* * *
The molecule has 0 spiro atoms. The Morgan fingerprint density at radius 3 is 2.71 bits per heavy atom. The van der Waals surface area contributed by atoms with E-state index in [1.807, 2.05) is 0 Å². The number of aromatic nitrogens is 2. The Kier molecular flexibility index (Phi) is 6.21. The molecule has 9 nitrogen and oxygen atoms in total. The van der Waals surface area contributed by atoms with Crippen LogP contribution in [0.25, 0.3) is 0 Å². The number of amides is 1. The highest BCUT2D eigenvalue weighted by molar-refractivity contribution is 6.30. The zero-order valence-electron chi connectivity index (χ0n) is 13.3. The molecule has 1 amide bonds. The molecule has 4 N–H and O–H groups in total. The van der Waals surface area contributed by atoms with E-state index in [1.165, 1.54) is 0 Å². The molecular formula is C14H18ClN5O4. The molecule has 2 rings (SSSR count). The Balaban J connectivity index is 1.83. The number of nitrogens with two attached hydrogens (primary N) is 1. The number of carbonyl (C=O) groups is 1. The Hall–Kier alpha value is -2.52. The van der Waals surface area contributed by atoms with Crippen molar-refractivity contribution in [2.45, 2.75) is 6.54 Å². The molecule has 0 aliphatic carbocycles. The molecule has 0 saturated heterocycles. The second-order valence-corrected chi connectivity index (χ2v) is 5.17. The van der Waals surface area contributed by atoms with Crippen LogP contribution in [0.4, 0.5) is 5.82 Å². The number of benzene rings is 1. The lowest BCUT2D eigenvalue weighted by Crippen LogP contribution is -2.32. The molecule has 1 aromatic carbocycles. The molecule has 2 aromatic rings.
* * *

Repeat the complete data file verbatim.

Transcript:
The molecule has 0 spiro atoms. The Morgan fingerprint density at radius 3 is 2.71 bits per heavy atom. The van der Waals surface area contributed by atoms with E-state index in [1.807, 2.05) is 0 Å². The number of aromatic nitrogens is 2. The Kier molecular flexibility index (Phi) is 6.21. The molecule has 9 nitrogen and oxygen atoms in total. The van der Waals surface area contributed by atoms with Crippen LogP contribution in [0.25, 0.3) is 0 Å². The number of amides is 1. The highest BCUT2D eigenvalue weighted by molar-refractivity contribution is 6.30. The zero-order valence-electron chi connectivity index (χ0n) is 13.3. The molecule has 1 amide bonds. The molecule has 4 N–H and O–H groups in total. The van der Waals surface area contributed by atoms with E-state index in [1.165, 1.54) is 0 Å². The molecular formula is C14H18ClN5O4. The molecule has 2 rings (SSSR count). The Balaban J connectivity index is 1.83. The number of nitrogens with two attached hydrogens (primary N) is 1. The number of carbonyl (C=O) groups is 1. The Hall–Kier alpha value is -2.52. The van der Waals surface area contributed by atoms with Crippen molar-refractivity contribution in [2.45, 2.75) is 6.54 Å². The molecule has 0 aliphatic carbocycles. The molecule has 0 saturated heterocycles. The second-order valence-corrected chi connectivity index (χ2v) is 5.17. The van der Waals surface area contributed by atoms with Crippen LogP contribution in [0.4, 0.5) is 5.82 Å². The number of benzene rings is 1. The lowest BCUT2D eigenvalue weighted by Crippen LogP contribution is -2.32. The molecule has 1 aromatic carbocycles. The molecule has 2 aromatic rings.